In 1993, Valery moved his Flight 19 Studio to Escondido, where he records, produces and works with local and international acts to this day.
The Latvian Institute
News & Events
By Ojars Kalnins
August 20, 2007
Back in the 60’s he shocked the Kremlin and rocked a whole generation. He created the first rock and roll band in the USSR, and had to make his own electric guitar because the instrument was otherwise banned by Soviet authorities. His concerts, together with Pits Andersons and others, caused near riots in Rīga. And now, two US filmmakers are producing a documentary called ‘Rockin’ the Kremlin’ about how Seisky and other Latvian rock and rollers started a musical revolution on the dark side of the Iron Curtain. Although he has spent the last 30 years as a musician and producer in California, Seisky (Valery Safudinov) returned to his home town of Rīga last week for special performances August 17 and 18 at the Bite Blues Club. Seisky jammed with the Latvian Blues Band and Igors Novikovs, bringing his high energy, good spirits and musical virtuosity to a large group of friends and fans.
Welcome back Seisky!
Thursday, November 22, 2007
"At the Gaslamp"
© 2007 Valery Saifudinov & Vladimir Yarovinsky (805238817624)
YOU CAN LISTEN & BUY IT AT CDBABY.COM!
1 Down to The GasLamp
2 Little Taco Shop in Encinitas
3 Coyote Bar And Grill
4 Party in OB (Ocean Beach)
5 LaJolla Manequin
6 Angel from Del Mar
7 Fashion Valley Molly
8 Coronado (Dreamin' of You)
9 House in Oceanside
10 Everybody Wants to Get Some
When you wanna have a good time and party, put on a Moonlight Jam CD "At the GasLamp" This CD is dedicated to the people and places of San Diego, but could be enjoyed by everybody around the world. We had a great time recording it with very talented musicians from San Diego, LA, San Francisco and some special guests from other countries. Recorded and mixed at Flight 19 Studio by Valery and mastered at Capitol Mastering by Robert Vosgien. We have a lot of fun doing it and we hope you'll have fun listening.
of Soviet Rock 'n Roll
Here's a Post Script about Valery taken from the Rockin' the Kremlin web site:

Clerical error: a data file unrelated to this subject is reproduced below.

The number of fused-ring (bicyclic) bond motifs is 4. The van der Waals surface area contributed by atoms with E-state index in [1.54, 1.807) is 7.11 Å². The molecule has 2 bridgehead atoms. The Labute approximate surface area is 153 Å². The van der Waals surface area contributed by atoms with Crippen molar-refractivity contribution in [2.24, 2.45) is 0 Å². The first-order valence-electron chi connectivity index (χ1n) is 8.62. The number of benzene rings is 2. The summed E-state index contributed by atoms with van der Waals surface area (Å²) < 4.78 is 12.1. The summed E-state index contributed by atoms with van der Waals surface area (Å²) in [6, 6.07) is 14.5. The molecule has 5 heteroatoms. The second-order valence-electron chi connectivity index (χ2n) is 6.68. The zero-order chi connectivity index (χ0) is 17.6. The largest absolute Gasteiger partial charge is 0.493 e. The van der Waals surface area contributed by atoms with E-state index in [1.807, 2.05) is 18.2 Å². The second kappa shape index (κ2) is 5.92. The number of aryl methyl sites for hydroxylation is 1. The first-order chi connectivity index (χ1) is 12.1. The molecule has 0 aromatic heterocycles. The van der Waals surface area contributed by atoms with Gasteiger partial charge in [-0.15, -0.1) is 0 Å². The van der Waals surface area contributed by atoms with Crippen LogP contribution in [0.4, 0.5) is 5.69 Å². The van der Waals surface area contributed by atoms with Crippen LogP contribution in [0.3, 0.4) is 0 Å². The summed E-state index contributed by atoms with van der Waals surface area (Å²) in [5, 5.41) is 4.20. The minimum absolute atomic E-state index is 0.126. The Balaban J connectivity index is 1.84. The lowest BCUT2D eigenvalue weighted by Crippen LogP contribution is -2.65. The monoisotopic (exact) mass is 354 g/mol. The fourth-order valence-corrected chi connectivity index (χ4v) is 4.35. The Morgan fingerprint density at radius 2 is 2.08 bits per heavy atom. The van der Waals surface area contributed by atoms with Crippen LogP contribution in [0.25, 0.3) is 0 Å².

Valéry Saifudinov: One of the Founding Fathers of Soviet Rock, Valéry is now an American citizen. After several years on tour throughout the
A Documentary Film Project in Development
- Historic Time Line -
Revolution that Rocked the World
1955 – 1991
In the annals of rock 'n roll history, Valery is recorded as the Founding Father of Rock 'n Roll in the Soviet Union. Moreover, his introduction of 'a new sound' had such a strong influence on Soviet youth that it literally was the drop of water in the ocean that resulted in a tsunami. Buddy Haley, Elvis Presley, the Beatles . . . the music was hypnotic, fun and made one feel free and fantastic.
The wave of attraction was so strong for this 'new sound' that it overpowered the repressiveness of Communism control - eventually being the phenomenon that culturally brought down the Iron Wall. Not without a struggle though. Followed by KGB and police and accused of inciting the youth to revolt with American propaganda in his music, Valery could no longer play his music without the threat of being exiled into Siberia to shut him up.
He couldn't keep the music inside of him though, and was one of the many Soviet defectors that left their families, friends and everything behind for political and artistic freedom. Mikhail Baryshnikov, the famous ballet dancer, also from Valery's hometown of Riga, Latvia was another artist that came to America at the same time. Ironically, Valery fondly remembers performing rock 'n roll at a party for Baryshnikov Ballet Troupe in Riga. "The ballet dancers were so stiff and controlled that they were like robots trying to dance to rock 'n roll!"
This documentary, inspired by Valery's contribution to rock 'n roll, reviews the historical timeline of rock music's effect of the breaking down of an established political climate. Check it out - it's very interesting.
Wednesday, November 14, 2007
Valery was fascinated about finding out everything he could about
When he started to play, the crowd got bigger. He played several songs, but they all wanted to hear was "When The Saints Go Marching In" over and over again.
Monday, November 12, 2007
FLIGHT 19 STUDIO
FOUNDER VALERY SAIFUDINOV
Compilation CD Volume # 1 of Local and International Artists